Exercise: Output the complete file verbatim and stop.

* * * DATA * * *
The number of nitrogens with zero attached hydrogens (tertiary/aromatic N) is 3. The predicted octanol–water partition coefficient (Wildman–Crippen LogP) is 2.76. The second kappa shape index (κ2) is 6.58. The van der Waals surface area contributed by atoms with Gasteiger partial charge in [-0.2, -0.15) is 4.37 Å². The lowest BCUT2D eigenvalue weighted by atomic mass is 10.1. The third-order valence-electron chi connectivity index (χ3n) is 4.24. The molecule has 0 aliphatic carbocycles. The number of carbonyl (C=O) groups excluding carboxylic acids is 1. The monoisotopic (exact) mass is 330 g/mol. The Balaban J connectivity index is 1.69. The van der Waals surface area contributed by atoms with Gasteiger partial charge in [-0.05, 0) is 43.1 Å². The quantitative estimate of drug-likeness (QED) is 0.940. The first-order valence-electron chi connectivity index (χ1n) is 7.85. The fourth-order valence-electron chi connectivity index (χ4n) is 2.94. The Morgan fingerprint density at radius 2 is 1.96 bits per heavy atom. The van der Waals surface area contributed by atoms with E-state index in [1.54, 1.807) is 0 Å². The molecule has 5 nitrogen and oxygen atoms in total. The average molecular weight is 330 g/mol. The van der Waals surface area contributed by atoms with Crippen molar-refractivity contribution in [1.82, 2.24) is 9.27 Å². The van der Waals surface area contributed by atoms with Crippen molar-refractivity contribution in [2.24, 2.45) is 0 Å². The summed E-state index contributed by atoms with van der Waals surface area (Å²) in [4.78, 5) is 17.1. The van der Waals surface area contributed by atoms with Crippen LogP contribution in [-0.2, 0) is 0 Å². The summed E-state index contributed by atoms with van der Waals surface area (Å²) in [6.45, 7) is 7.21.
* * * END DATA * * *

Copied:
The number of nitrogens with zero attached hydrogens (tertiary/aromatic N) is 3. The predicted octanol–water partition coefficient (Wildman–Crippen LogP) is 2.76. The second kappa shape index (κ2) is 6.58. The van der Waals surface area contributed by atoms with Gasteiger partial charge in [-0.2, -0.15) is 4.37 Å². The lowest BCUT2D eigenvalue weighted by atomic mass is 10.1. The third-order valence-electron chi connectivity index (χ3n) is 4.24. The molecule has 0 aliphatic carbocycles. The number of carbonyl (C=O) groups excluding carboxylic acids is 1. The monoisotopic (exact) mass is 330 g/mol. The Balaban J connectivity index is 1.69. The van der Waals surface area contributed by atoms with Gasteiger partial charge in [-0.05, 0) is 43.1 Å². The quantitative estimate of drug-likeness (QED) is 0.940. The first-order valence-electron chi connectivity index (χ1n) is 7.85. The fourth-order valence-electron chi connectivity index (χ4n) is 2.94. The Morgan fingerprint density at radius 2 is 1.96 bits per heavy atom. The van der Waals surface area contributed by atoms with E-state index in [1.54, 1.807) is 0 Å². The molecule has 5 nitrogen and oxygen atoms in total. The average molecular weight is 330 g/mol. The van der Waals surface area contributed by atoms with Crippen molar-refractivity contribution in [1.82, 2.24) is 9.27 Å². The van der Waals surface area contributed by atoms with Crippen molar-refractivity contribution in [2.24, 2.45) is 0 Å². The summed E-state index contributed by atoms with van der Waals surface area (Å²) in [4.78, 5) is 17.1. The van der Waals surface area contributed by atoms with Crippen LogP contribution in [-0.2, 0) is 0 Å². The summed E-state index contributed by atoms with van der Waals surface area (Å²) in [6.45, 7) is 7.21.